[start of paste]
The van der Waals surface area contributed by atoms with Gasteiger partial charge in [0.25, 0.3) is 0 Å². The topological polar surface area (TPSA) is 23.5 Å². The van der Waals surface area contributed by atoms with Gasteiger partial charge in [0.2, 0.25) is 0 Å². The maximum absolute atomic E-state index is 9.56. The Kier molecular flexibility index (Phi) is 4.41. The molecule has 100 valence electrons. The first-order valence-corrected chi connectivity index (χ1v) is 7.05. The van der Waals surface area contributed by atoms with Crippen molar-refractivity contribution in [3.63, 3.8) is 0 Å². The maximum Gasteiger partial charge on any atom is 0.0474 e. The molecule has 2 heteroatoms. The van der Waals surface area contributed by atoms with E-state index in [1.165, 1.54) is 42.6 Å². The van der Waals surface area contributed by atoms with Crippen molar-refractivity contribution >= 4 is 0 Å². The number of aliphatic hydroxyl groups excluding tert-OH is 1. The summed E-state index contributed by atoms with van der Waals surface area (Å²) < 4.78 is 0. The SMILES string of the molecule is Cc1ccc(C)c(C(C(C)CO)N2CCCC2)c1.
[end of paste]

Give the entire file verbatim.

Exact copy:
The van der Waals surface area contributed by atoms with Gasteiger partial charge in [0.25, 0.3) is 0 Å². The topological polar surface area (TPSA) is 23.5 Å². The van der Waals surface area contributed by atoms with Gasteiger partial charge in [0.2, 0.25) is 0 Å². The maximum absolute atomic E-state index is 9.56. The Kier molecular flexibility index (Phi) is 4.41. The molecule has 100 valence electrons. The first-order valence-corrected chi connectivity index (χ1v) is 7.05. The van der Waals surface area contributed by atoms with Crippen molar-refractivity contribution in [3.63, 3.8) is 0 Å². The maximum Gasteiger partial charge on any atom is 0.0474 e. The molecule has 2 heteroatoms. The van der Waals surface area contributed by atoms with E-state index in [1.165, 1.54) is 42.6 Å². The van der Waals surface area contributed by atoms with Crippen molar-refractivity contribution >= 4 is 0 Å². The number of aliphatic hydroxyl groups excluding tert-OH is 1. The summed E-state index contributed by atoms with van der Waals surface area (Å²) < 4.78 is 0. The SMILES string of the molecule is Cc1ccc(C)c(C(C(C)CO)N2CCCC2)c1.